— September 16, 2019
Trust needs to exist at the core of every professional relationship.
Because if you think about it, a tightly interlinked chain of events needs to occur in any organization in order to attain results. To maintain this chain, people need to trust each other in the workplace – and most importantly, they need to trust their leader.
Working for a boss you trust is imperative not only for getting things done, but for your own health, happiness and work success as well.
But trust and loyalty do not come easy in the business world. Gallup’s global database informs that just one in three employees trust the leadership of their organization.
Although most bosses perceive themselves as trusting as well as trustworthy, their employees may disagree. Gallup reports that while 80% of managers believed they are transparent with their employees, only 55% of employees concurred with that statement.
The business world of today is clearly experiencing a fundamental shift in the way employees view their managers.
These numbers signal a wake-up call for managers to actively invest in nurturing their workplace relationships with their employees. As leaders, it is our responsibility to establish a basis of trust in order to drive employee – and organizational – success.
Employees are willing to go the extra mile for a boss they can trust. But there remains a wide gulf when it comes to employees’ confidence in their employers.
Then again, it is good to be sceptical.
After all, every boss must earn respect and trust from those who follow them. But then again, does every boss deserve it?
Everyone deserves to work with a trustworthy boss, but in the process of developing a foundation of trust with your leader, you should be able to identify characteristics and actions of a truly trustworthy boss.
Likewise, you must also look out for certain red flags that indicate your boss may not be trustworthy.
Let’s go over some of the signs that your boss wholeheartedly deserves the trust of their team:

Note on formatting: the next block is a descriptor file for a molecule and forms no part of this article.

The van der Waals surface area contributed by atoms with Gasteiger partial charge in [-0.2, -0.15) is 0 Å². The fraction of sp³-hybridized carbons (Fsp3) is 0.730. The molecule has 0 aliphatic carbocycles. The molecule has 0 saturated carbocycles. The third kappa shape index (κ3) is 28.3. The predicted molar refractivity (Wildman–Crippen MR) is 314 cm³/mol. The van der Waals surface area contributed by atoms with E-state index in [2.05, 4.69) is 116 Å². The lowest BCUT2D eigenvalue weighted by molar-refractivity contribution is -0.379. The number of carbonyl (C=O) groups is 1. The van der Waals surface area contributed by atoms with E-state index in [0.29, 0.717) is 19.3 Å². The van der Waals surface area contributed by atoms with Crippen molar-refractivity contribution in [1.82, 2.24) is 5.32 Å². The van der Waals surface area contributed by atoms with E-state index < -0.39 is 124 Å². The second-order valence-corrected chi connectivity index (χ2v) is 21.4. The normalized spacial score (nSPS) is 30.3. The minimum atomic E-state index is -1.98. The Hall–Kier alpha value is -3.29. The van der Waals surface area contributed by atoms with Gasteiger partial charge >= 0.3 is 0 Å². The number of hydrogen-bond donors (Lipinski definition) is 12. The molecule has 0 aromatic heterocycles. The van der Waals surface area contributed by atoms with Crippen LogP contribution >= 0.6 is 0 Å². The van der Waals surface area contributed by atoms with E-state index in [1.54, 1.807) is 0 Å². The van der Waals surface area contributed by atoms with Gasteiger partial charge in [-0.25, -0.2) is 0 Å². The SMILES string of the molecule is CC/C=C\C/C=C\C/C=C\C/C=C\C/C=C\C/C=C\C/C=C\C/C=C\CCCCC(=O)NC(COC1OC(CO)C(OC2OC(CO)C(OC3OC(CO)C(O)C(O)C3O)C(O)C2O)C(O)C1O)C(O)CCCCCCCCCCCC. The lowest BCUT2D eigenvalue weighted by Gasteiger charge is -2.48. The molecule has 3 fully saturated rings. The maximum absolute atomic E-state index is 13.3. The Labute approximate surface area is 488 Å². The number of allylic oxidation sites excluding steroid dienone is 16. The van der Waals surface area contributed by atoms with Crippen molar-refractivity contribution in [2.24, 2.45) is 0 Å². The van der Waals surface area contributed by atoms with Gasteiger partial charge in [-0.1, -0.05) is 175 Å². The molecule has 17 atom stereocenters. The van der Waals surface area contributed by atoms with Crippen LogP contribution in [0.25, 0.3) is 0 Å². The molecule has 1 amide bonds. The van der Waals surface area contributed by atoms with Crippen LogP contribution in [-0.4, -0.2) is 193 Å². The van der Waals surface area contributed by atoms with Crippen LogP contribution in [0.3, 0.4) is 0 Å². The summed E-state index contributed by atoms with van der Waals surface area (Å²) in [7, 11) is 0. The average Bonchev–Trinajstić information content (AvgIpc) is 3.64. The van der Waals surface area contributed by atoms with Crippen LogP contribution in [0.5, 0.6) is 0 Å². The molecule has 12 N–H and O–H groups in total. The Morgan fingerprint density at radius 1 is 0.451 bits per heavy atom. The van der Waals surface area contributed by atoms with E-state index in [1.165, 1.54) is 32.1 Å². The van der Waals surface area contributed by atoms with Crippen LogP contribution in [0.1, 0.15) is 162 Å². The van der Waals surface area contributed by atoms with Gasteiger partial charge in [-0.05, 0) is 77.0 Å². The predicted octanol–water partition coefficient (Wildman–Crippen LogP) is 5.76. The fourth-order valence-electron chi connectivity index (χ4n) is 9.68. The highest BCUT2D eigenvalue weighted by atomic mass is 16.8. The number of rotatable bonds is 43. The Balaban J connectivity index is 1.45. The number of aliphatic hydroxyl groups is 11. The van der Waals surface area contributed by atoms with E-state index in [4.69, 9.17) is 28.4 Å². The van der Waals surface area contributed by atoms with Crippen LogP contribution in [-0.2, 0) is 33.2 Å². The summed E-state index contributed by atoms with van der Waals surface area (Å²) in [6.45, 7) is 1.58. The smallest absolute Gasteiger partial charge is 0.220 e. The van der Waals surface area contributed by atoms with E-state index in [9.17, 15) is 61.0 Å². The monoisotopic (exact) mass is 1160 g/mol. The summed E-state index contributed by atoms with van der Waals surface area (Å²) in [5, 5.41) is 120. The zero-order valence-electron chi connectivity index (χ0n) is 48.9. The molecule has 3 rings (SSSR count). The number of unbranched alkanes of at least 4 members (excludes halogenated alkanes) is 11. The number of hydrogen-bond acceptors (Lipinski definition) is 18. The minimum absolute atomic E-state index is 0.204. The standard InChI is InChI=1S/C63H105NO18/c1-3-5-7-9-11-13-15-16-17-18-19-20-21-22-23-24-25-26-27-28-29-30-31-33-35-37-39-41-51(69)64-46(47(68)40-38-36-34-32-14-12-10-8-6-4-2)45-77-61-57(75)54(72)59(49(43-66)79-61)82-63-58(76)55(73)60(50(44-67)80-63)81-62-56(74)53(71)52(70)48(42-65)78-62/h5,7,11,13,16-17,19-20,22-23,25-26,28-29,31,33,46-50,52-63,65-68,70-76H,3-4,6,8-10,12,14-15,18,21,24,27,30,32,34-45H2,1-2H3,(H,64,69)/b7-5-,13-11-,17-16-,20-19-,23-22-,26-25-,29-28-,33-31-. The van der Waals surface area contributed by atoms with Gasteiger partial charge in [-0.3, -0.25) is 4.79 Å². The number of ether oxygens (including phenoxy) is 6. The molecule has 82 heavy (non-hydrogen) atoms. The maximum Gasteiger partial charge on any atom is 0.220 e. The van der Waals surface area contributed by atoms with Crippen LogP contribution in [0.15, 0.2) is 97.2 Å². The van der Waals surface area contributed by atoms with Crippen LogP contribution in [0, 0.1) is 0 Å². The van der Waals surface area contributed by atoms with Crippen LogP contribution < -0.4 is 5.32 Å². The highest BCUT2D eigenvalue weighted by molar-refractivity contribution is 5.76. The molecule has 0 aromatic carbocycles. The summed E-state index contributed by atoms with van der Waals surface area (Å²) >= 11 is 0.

1. Your Boss Can Admit Their Mistakes
When someone assumes a leadership position, a heightened sense of responsibility comes with the seat. Leadership means being held in a higher regard, which can contribute to a false perception of oneself as well as others. Resultantly, leaders often feel the need to always get things right.
Different leaders have their own unique ways of acknowledging they are wrong – if they do. Moreover, it is not the mistakes that leaders make, but the way they acknowledge them and deal with them that defines their character and wins them their employees’ trust.
Bosses who readily own up to their mistakes exhibit humility and dependability. It is these values that inspire trust in their followers.
Is your boss willing to admit their mistakes and accept responsibility? Or do they make excuses, pretend it never happened, or point fingers?
2. Your Boss Genuinely Cares About You
Trustworthy leaders have their employees’ best interests at heart, because they sincerely care about their people. Such leaders take a personal interest in the lives of their employees by making a conscious effort to get to know about their lives outside of work, their personal goals and their aspirations.
Regardless of whether you have been with the company for 2 weeks or 2 years, a boss who cares will consciously attempt to include you in the team – and be able to identify who may be feeling excluded.
Could your boss describe 3-5 things about your personal life, or would you be lucky if the boss remembered your name?
3. Your Boss Walks the Talk
Once upon a time, the old adage “Do as I say, not as I do,” was a concept that was applied by stern bosses as a leadership style. But these days, leadership by demand is no longer an effective method.
Modern millennial employees want to see their leader in action, leading by example – as they should.
If your boss’s actions don’t match the things they say (either in conversation or through the formation or enforcement of organizational policies), then they are not trustworthy; in fact, this is a sign of a toxic and problematic boss.
A sure-fire sign of a trustworthy and great boss is that they will always act in ways consistent with written policies. An untrustworthy boss, on the other hand, will weaken their professional commitment by choosing not to apply company policies on themselves.
4. Your Boss Doesn’t Play the Blame Game
Does your boss look for someone to blame as soon as something goes wrong? This is an important indicator that they are not worthy of your trust.
Many bosses are unable to handle the stress of being accountable for their team/department/company. If there are any mistakes made or issues caused, their first reaction would be to find a scapegoat.
This is because in such times, they need somebody to yell at and write up, simply in order to get rid of their own stress regarding the mishap.